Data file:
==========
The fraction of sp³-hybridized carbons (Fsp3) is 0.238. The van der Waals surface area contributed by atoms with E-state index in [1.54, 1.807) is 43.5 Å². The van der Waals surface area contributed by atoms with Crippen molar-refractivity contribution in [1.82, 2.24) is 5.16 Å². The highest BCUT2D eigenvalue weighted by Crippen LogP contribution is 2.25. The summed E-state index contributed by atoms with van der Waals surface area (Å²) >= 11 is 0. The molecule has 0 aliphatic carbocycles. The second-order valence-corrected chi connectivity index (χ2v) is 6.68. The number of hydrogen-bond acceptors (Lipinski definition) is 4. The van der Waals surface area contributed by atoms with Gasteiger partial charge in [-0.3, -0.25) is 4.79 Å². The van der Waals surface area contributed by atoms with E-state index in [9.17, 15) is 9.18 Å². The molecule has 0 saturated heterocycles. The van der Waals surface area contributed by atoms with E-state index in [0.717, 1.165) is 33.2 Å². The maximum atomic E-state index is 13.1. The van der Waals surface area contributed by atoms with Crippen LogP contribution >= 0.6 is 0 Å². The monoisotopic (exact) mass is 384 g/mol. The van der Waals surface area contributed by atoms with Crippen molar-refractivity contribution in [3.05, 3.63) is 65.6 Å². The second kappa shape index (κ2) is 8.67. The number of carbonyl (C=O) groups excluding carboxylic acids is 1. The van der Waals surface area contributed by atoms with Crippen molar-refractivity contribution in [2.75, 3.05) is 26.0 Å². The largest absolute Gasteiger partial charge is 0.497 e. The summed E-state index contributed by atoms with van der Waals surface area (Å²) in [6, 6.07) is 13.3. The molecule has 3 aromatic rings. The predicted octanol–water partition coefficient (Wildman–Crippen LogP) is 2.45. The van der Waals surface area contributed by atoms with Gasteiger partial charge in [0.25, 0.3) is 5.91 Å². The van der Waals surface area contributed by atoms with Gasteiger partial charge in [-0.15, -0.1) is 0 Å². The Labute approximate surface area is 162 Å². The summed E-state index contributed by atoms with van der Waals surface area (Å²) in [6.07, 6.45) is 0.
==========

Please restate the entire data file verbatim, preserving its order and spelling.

The fraction of sp³-hybridized carbons (Fsp3) is 0.238. The van der Waals surface area contributed by atoms with E-state index in [1.54, 1.807) is 43.5 Å². The van der Waals surface area contributed by atoms with Crippen molar-refractivity contribution in [1.82, 2.24) is 5.16 Å². The highest BCUT2D eigenvalue weighted by Crippen LogP contribution is 2.25. The summed E-state index contributed by atoms with van der Waals surface area (Å²) >= 11 is 0. The molecule has 0 aliphatic carbocycles. The second-order valence-corrected chi connectivity index (χ2v) is 6.68. The number of hydrogen-bond acceptors (Lipinski definition) is 4. The van der Waals surface area contributed by atoms with Gasteiger partial charge in [-0.3, -0.25) is 4.79 Å². The van der Waals surface area contributed by atoms with E-state index in [9.17, 15) is 9.18 Å². The molecule has 0 saturated heterocycles. The van der Waals surface area contributed by atoms with E-state index in [0.717, 1.165) is 33.2 Å². The maximum atomic E-state index is 13.1. The van der Waals surface area contributed by atoms with Crippen LogP contribution >= 0.6 is 0 Å². The monoisotopic (exact) mass is 384 g/mol. The van der Waals surface area contributed by atoms with Crippen molar-refractivity contribution in [3.05, 3.63) is 65.6 Å². The second kappa shape index (κ2) is 8.67. The number of carbonyl (C=O) groups excluding carboxylic acids is 1. The van der Waals surface area contributed by atoms with Crippen molar-refractivity contribution in [2.75, 3.05) is 26.0 Å². The largest absolute Gasteiger partial charge is 0.497 e. The summed E-state index contributed by atoms with van der Waals surface area (Å²) in [6, 6.07) is 13.3. The molecule has 3 aromatic rings. The predicted octanol–water partition coefficient (Wildman–Crippen LogP) is 2.45. The van der Waals surface area contributed by atoms with Gasteiger partial charge in [0.25, 0.3) is 5.91 Å². The van der Waals surface area contributed by atoms with Gasteiger partial charge in [-0.15, -0.1) is 0 Å². The Labute approximate surface area is 162 Å². The summed E-state index contributed by atoms with van der Waals surface area (Å²) in [6.07, 6.45) is 0.